Better the Devil We Know

 Uncategorized
Oct 272003
 
Authors: Shannon Baldwin

The downside of electronic voting machines

As next year’s presidential election approaches, the memory of

Florida’s 2000 debacle with the infamous hanging chad lingers. With

the Supreme Court ruling that counting votes without standard is

far worse than not counting the votes at all, it is understandable

that new ways of updating the system are being adopted all over the

country.

Cue the advent of the electronic voting system.

On the surface, stepping the backbone of a democratic society up

to 21st Century standards seems a given. Touch-screen machines

promise accurate elections free of hanging chads that, as was

demonstrated in 2000, can prove fatal to an individual’s vote and

to the integrity of the entire election.

But upgrading the process to fit the newest technology is not

necessarily the best answer to the punch-card problem. In fact, it

seems that electronic voting machines bring more serious problems

than hanging chads ever could.

A research team at Johns Hopkins University published an

analysis of the electronic voting system, concluding that the risks

presented could threaten the entire democratic process. They found

weaknesses in the cryptography and software that would easily allow

a hacker – or an inside threat – to sabotage the votes without

being detected.

Barry Rascovar, a strategic communications consultant,

criticized the study.

“We often forget that there is no foolproof method for holding

elections,” Rascover said. “Any method used could fall victim to

hanky-panky. It’s tough to pull off a scam, though, in an open

balloting environment. You might be able to hoodwink the computer,

but it’s far tougher to fool the thousands of Election Day humans

looking for mischief at the polls.”

What Rascover seems to overlook is the fact that the study

points out that possible interference would come from behind the

scenes, right underneath the election official’s noses. But

Rascover also felt it was not a fair analysis because the study was

done in a closed laboratory setting and not a “real-time’ election.

It seems Rascover would rather disregard the warning and take the

chances that an election would deteriorate into a fiasco worse than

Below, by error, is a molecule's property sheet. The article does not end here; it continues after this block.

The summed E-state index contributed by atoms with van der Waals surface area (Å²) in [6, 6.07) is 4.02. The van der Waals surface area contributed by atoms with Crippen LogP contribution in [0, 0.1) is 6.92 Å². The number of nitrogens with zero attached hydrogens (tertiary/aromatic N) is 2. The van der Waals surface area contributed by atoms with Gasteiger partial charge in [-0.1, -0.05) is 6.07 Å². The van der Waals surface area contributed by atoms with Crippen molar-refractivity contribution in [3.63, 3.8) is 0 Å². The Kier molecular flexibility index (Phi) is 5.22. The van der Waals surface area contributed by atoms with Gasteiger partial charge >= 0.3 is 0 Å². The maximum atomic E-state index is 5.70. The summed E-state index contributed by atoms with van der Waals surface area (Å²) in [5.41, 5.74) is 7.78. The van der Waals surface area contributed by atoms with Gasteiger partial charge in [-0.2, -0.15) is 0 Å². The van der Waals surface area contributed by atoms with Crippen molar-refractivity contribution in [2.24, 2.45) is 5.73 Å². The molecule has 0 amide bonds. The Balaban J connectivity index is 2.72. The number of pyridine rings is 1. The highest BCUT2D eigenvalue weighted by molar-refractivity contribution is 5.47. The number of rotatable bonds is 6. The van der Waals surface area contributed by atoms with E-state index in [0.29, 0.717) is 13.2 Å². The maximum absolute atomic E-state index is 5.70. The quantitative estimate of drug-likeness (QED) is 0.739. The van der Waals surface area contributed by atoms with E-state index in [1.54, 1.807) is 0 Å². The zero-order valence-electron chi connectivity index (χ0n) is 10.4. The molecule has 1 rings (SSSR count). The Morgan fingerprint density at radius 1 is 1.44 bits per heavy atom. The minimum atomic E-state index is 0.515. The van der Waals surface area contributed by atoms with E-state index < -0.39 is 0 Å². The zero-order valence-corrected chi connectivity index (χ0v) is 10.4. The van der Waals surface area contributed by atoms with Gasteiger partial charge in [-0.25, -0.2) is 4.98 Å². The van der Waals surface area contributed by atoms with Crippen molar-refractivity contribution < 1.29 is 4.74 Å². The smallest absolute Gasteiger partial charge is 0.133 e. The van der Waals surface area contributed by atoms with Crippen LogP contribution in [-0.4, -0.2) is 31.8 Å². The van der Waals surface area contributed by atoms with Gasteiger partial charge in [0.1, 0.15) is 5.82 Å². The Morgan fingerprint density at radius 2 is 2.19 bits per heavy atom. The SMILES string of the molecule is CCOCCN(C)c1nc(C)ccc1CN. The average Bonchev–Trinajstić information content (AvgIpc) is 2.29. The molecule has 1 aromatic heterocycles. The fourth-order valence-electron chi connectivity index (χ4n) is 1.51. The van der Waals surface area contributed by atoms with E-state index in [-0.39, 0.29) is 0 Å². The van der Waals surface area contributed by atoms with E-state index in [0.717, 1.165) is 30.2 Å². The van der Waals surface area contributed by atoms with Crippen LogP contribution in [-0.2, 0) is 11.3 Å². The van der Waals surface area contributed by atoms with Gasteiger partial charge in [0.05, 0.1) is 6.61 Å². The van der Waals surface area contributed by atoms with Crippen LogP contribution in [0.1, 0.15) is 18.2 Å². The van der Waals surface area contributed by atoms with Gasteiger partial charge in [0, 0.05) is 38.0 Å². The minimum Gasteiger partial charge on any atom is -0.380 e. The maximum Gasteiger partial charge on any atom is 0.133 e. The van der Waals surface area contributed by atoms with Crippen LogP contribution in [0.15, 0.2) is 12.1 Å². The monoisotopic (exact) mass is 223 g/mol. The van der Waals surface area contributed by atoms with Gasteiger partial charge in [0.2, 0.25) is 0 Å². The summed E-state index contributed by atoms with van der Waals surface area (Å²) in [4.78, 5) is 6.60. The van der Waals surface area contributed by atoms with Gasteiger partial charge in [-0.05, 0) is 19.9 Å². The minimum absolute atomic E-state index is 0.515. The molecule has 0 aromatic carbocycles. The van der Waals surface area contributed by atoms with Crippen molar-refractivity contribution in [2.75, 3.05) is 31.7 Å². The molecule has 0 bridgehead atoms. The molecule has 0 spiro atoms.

the hanging chads in Florida.

At least in theory, hanging chads are re-countable. With the

electronic voting system, there is no paper trail to double check

the accuracy of the count. And the votes would not be counted by

state election officials, but rather the private voting machine

company.

Not to sound like a conspiracy theorist, but the top three

voting machine companies in the US – ES&S, Sequoia and Diebold

– all contribute heavily to a certain political party (take a wild

guess as to which one). Talk about a conflict of interest. It’s

eerie how partisan the computer glitches have proved so far. In

mid-term elections in 2002, voters in Texas who tried to vote for

the Democratic candidate where brought to a screen that only had

the Republican option.

And Florida thought punch ballots were confusing.

Robert Lawrence, professor of political science at CSU, said

that the technology upgrades would be okay if the integrity could

be guaranteed by a paper trial of some sort and also would “not

intimidate older citizens, and others who are not comfortable with

computers.”

It is a valid point. Is the alienation of the technologically

timid a fair and valid side effect of upgrading the process, or is

it more like discrimination?

And there are groups – including the ACLU – who are against

attempting to add a paper trial to these machines, arguing that

adding printers to touch-screen voting systems will be costly and

will make it harder for blind people and other disabled voters to

use the machines correctly. They also sighted test runs of

printing-enabled machines in which the printers repeatedly

jammed.

So then why do they still advocate the technology at all? Why go

to the huge expense of upgrading when the voting machines are not

as competent as the paper ballots? Is a gain in “accuracy” worth

the loss in the integrity of the voting process – which is

fundamental to the integrity of democracy itself?

Give me the hanging chads.

Shannon is a senior majoring in technical journalism. Her column

runs every Tuesday.

 

 

 

 

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